These conversations about safety began like most of my B.A.S.E jumps, with a conversation with myself about fear. Evolutionarily speaking, fear should keep us in check when we are not doing a good job of protecting ourselves. But have we learned to ignore or erase our fears to such a degree that they no longer dissuade us from leaping to our deaths? When I first got into this sport it was a goal of mine to erase my fear and anxiety and be completely calm on exit points. I thought that fear had no value and so I began by simply blocking it out. Along the way it became harder for me to tell if my fear and anxiety was a response to a real threat or merely an irrational response to a freighting situation. I soon realized that blocking out fear was an unhealthy response and ultimately less adaptive. I found that accepting I was afraid allowed me to work through my anxiety.  My favorite part of jumping then became this internal struggle at the exit point. I would think about my fear and try to analyze if it was coming from a rational place. Was it due to the complexity of the jump? Maybe the weather conditions weren’t just right. Was I absolutely sure that I had the skill to execute the jump? Did I have contingencies in case something didn’t go according to plan? Eventually I could see through my body’s response and tell whether it was due to something that I truly should be afraid of.  If my fear was a rational one, it was time to walk down and go home. Consequently, I started to recognize irrational fear and once it was revealed as meritless it seemed to dissipate easily. If you asked me now if I ever get scared before jumping I’d answer, “No, I only get scared before walking down”. I’ve come across a lot of people who will never get into BASE jumping, skydiving or anything like these sports. In my opinion (that is to say I have no proof with which to back up this claim) it's not the risk that scares most of them, but what the risk will reveal about them that is frightening. Ultimately, if we are not willing to face ourselves and instead we simply try to shut off our fear mechanism we will always be unsafe jumpers.


Fear, however, is just an emotional state: What motivates us to ignore it might be totally external. Is it recreating and posting the next viral video that has distracted us from imminent danger? Perhaps our need to be seen as part of the cutting edge makes us ignore the prescribed progression. One thing’s for sure, the writing’s on the wall when it comes to unsafe behavior so I went looking for people to help me read.


While I was in Switzerland for the B.A.S.E Race the word with the Swiss B.A.S.E jumping safety officers was that we were falling short in the safety department in the search for social media material. We have been given the moniker “YouTube Generation” and dismissed as a group of attention-seeking miscreants who are more interested in emulating the videos we see online than coming home safe. And while I agree that YouTube has launched many people into pseudo-stardom and probably motivated many of us to push the limit in order to share something amazing with our friends, I’m not convinced that envy explains our motivation to push our personal boundaries past the breaking point. After all isn’t this the same bogus argument that attempted to get every violent video game and movie taken off the shelf for fear the youth of tomorrow would rise up in a malicious, Mountain Dew-fueled onslaught of emulated crime? If anything social media has increased our understanding of the consequences of mistakes in our sport. Sure there are a lot of inspiring videos that are posted and without the initial exposure to the sport many of us would not even know it existed, but many more “fail” videos and cautionary tales can be found and serve to reinforce and further our understanding of what not to do.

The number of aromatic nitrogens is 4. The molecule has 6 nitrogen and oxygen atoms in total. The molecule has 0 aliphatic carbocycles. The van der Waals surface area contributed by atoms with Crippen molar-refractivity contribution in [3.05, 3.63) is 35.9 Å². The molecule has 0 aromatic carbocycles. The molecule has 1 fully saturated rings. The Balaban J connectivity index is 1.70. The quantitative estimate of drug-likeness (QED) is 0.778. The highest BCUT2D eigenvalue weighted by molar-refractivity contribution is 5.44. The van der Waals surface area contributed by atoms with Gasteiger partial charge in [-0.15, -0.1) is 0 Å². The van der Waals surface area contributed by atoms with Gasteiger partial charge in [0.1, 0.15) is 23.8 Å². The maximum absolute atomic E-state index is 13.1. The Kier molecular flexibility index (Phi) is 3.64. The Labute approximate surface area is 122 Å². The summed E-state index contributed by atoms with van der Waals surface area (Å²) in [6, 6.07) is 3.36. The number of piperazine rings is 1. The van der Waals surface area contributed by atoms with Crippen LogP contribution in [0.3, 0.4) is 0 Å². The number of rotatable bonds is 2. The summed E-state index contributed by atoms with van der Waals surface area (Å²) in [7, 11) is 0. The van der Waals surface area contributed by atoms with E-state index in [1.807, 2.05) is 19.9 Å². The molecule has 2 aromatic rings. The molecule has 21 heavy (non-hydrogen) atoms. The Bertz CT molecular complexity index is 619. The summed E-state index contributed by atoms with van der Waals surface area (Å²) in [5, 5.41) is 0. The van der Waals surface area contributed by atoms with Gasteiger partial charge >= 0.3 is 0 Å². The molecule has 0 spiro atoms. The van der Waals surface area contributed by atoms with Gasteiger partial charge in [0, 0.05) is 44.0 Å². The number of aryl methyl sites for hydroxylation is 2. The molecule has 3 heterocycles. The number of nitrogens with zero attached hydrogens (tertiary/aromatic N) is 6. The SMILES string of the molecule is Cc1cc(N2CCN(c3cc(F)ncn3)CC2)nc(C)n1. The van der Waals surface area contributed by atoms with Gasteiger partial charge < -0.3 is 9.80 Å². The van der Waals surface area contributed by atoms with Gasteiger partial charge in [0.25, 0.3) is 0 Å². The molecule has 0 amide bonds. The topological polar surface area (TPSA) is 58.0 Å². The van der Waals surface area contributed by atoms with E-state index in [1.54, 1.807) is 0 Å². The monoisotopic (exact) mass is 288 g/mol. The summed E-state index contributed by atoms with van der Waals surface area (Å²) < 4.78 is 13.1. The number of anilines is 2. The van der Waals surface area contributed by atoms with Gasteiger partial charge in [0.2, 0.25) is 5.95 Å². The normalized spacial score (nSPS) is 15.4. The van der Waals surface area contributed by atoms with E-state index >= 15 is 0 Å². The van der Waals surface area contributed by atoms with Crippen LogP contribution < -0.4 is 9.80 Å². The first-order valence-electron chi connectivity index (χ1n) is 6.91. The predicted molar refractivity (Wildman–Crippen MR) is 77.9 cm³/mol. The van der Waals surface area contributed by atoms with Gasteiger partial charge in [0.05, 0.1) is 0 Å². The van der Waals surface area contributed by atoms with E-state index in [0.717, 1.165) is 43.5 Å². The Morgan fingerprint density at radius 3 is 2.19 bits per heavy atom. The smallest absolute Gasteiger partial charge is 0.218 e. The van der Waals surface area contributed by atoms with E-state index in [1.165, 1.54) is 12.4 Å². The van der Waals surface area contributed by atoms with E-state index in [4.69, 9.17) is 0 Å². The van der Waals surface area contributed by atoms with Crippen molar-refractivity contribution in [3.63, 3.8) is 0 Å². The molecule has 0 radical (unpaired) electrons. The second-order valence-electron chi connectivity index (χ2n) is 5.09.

If our indifference to safety can’t be blamed on media then maybe we as a group are to blame for propagating our bounce proof mentality. Many of us have taken the approach that it should be the responsibility of individual jumpers to keep themselves safe. Those that believe this might disagree with telling someone they are being unsafe and take the libertarian approach that less governance is the way to go. And while another group of us look at safety in a preventative sense by saying that we need to dissuade unsafe behavior by being more stern and overbearing, maybe we should instead be asking ourselves what we do to encourage unsafe behavior. Many of us, and I am certainly guilty of this, have encouraged unsafe behavior in subtle and almost unknowable ways. Every time we may be happy with how rapidly we were able to achieve a skill and brag about it, every time we talk down on progression, every time we lend confidence to someone by saying “I know you can do this”, every time we facilitate a BASE jump instead of teaching someone to correctly execute a jump, every time we start to answer how to preform a new skill with “oh, it’s easy” rather than “the risks to be aware of are”, and every time we laugh off our own mistakes we are cueing those that know less than us that being safe is not worthwhile. I was told once by a resident jumper of Twin Falls, Idaho after attempting an aerial that ended up going horribly right, that even though I executed a “safe” jump I should stop laughing off my mistake and just get better. The reality is that my casual dismissal of a jump that could have gone horribly wrong, however small an action, has a far reaching negative impact on how other jumpers may perceive risk and danger. I can’t advocate that we all start policing each other and sit every new jumper down to read him the riot act, but I am saying personally I have done my best to police the ways in which I promote danger.